In clinical research, patients with advanced nonsmall cell lung cancer that are classified as having a nonsquamous histology achieve statistically significant higher survival when treated in the second-line setting with ALIMTA (pemetrexed for injection) when compared to histologically similar patients treated with docetaxel.

Life-giving rocks from a depth of 250 km
If our planet did not have the ability to store oxygen in the deep reaches of its mantle there would probably be no life on its surface.

Married esophageal cancer patients fare worse in some quality of life aspects than single patients
In a surprising finding, American scientists have found that when battling esophageal cancer, married patients don't fare as well as their single counterparts in certain aspects of their quality of life.

Acupuncture does not reduce radiotherapy-induced nausea, but patients believe it does
Despite widespread belief among cancer patients and health care professionals that acupuncture helps relieve nausea caused by cancer treatment, new research in radiotherapy has found it does not.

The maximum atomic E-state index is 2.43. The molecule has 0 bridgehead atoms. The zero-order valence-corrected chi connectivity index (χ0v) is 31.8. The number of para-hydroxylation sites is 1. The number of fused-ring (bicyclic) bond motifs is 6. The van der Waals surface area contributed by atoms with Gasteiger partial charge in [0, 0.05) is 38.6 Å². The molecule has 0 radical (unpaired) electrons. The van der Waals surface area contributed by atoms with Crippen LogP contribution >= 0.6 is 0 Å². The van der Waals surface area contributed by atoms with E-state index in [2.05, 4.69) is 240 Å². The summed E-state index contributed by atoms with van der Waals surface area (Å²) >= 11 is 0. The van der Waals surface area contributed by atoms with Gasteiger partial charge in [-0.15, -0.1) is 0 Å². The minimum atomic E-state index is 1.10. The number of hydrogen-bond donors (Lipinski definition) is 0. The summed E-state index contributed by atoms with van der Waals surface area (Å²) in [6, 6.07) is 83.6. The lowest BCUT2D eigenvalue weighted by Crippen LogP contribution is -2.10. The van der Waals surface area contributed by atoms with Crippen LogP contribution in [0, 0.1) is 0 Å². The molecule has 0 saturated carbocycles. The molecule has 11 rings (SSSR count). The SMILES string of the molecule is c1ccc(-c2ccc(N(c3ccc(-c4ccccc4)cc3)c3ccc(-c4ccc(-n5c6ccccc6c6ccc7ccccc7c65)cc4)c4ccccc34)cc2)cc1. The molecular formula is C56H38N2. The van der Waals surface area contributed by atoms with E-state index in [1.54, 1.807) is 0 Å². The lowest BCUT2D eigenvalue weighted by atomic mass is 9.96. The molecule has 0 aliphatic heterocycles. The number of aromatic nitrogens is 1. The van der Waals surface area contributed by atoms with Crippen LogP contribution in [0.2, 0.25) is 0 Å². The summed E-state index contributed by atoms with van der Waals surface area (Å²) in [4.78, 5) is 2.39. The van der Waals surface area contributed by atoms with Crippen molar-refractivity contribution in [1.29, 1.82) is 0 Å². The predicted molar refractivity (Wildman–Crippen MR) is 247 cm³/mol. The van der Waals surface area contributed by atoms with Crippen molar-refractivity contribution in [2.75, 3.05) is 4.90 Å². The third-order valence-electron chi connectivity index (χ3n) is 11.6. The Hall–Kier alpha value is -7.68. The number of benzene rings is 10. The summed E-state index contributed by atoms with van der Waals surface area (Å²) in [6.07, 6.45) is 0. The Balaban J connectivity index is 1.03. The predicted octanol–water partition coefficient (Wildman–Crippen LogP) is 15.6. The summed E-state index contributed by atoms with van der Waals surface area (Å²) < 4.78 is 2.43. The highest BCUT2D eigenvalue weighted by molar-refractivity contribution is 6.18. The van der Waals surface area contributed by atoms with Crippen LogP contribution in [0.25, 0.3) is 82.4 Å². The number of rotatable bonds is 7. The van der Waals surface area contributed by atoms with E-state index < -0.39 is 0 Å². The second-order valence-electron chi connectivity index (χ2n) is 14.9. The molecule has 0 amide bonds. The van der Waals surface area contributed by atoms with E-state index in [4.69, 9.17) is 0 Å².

Study on joint attention has implications for understanding autism
A hallmark of human nature is the ability to share information and to comprehend the thoughts and intentions of others.

Possible safer target for anti-clotting drugs found
Researchers at the University of Illinois at Chicago College of Medicine have identified a new molecular target in the process of blood clot formation, which seems to reduce clotting without excessive bleeding, the common side-effect of anti-clotting agents.

Study makes progress in zoning in on biomarkers for better colon cancer treatment